But have you ever wondered what this assortment of letters and numbers means?
There’s a lot of information hidden in your flight number, from the direction your plane is headed to how important that route is to the airline you’re flying with.
Here, we reveal what it says about your flight…
As you should already know, the two letters at the start of the flight number denote the airline.
These two-letter codes are issued by the International Air Transport Association (IATA), the trade association for international airlines. And of course, no two airlines can have the same code.
Many seem like no-brainers. QF is Qantas, Virgin Atlantic is VS, AA is American Airlines, BA is British Airways and NZ is Air New Zealand.
But others are a little less obvious — like WN, which is the code for Southwest Airlines, and AY, which is used by Finnair.
Wait — what?
When Southwest Airlines sought its code, SW was already taken — and is used to this day — by Air Namibia. That’s because Air Namibia used to be called South West Air Transport.
Similarly, Finnair was called Aero O/Y once upon a time, which is where AY comes from.
The numbers reveal a lot more information. For starters, the lower the number, the more prestigious the route — such as Qantas’ Sydney-London service, QF1.
“Airlines often give lower numbers to their more prestigious, long-distance routes,” pilot Patrick Smith previously told news.com.au.
“If there’s a flight 001 in an airline’s timetables, it’s the stuff of London-Sydney or Paris-New York.”
It also matters whether your flight has an odd or even number. There are exceptions, but flights heading east or north are often given even numbers and those heading west or south are assigned odd numbers.
Qantas uses odd numbers for outbound international flights (like the London-bound QF1) and even numbers for inbound international flights (like QF44 from Denpasar to Sydney).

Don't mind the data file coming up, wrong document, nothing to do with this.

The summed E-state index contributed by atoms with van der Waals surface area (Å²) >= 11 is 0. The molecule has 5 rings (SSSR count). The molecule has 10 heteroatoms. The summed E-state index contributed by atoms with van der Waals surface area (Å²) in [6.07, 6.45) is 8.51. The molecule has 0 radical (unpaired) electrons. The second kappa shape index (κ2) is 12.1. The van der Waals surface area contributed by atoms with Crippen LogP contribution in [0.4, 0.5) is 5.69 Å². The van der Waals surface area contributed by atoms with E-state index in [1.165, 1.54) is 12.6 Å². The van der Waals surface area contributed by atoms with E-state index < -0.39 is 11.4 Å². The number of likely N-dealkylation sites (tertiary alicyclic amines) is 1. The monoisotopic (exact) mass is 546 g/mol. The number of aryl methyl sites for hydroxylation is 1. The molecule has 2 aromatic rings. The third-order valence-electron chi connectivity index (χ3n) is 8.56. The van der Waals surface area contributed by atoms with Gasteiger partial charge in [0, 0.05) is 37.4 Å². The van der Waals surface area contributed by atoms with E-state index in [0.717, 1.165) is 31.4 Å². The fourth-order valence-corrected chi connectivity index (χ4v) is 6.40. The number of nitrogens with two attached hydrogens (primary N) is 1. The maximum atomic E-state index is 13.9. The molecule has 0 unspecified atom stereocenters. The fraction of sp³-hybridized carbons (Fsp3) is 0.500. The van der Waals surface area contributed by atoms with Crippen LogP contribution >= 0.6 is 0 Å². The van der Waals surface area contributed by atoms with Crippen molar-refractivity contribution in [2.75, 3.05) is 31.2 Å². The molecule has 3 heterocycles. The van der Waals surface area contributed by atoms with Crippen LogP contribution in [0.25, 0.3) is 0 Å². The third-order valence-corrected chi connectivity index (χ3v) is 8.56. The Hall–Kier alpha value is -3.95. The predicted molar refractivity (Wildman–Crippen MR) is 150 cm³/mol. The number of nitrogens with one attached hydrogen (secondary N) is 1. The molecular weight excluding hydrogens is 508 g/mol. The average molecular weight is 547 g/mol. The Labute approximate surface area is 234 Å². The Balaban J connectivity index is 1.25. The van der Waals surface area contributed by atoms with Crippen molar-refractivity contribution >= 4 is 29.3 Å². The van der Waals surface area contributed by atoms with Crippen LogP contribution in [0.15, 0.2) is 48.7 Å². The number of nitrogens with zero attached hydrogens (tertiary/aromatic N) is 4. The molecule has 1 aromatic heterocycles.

On Qantas flights, numbers between 1 and 399 are international flights, including codeshare, while flight numbers higher than 400 are domestic flights.
Generally, across most airlines, four-digit flight numbers beginning with a 3 or higher indicates codeshare flights operated by partners.
For example, British Airways flight BA7420 is a codeshare flight from Auckland to Sydney operated by Qantas.
Numbers airlines like – and don't like
Airlines have a fair bit of freedom in assigning flight numbers and some can be quite creative.
American Airlines flight AA1776 from Boston to Philadelphia, for example, is said to pay tribute to the signing of the Declaration of Independence, which happened in Philadelphia in 1776.
Superstition sometimes influences numbers.
Many airlines have incorporated the number 8 into their Asian routes because that number is considered lucky in many Asian cultures.
United Airlines’ flight from San Francisco to Beijing, for example, is UA888.
“Lucky” numbers are sometimes also used on flights to popular gambling destinations.
Then there are the numbers airlines don’t like to use.
Sometimes that’s also due to superstition, which rules out “unlucky” numbers 13 and 666. Another rarely seen number is 911.
Airlines traditionally retire numbers of crashed flights. The Kuala Lumpur to Beijing route formerly flown by Malaysia Airlines flight MH370 now uses the number MH360.
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United Airlines and American Airlines, which had planes hijacked in the September 11 attacks, renumbered the affected flights.
But in the absence of superstition or tragedy, flight numbers can stay with airlines for a very long time.
“Numbers can stay in use for many years, even as departure times and aircraft types may change,” Mr Smith told news.com.au.
“In some cases they outlast airlines themselves. To this day, some of the flight numbers used by Delta on its European routes trace their origins back to Pan Am, whose European network was sold to Delta more than 20 years ago.”
Last month, Sun Online Travel also revealed more about the other codes on your boarding pass – what they mean and why SSSS is always bad news.
In 2017, a man on a stag do presented a giant boarding pass to Stansted airport staff as he tried to board a plane in a hilarious prank – and they accepted it.
Staff couldn't hide their amusement when the man unfolded the huge print-out on A0-sized paper at the gate at Stansted Airport, Essex, to a chorus of sniggers and giggles from his pals.
This article was originally published on news.com.au and has been reproduced with permission.
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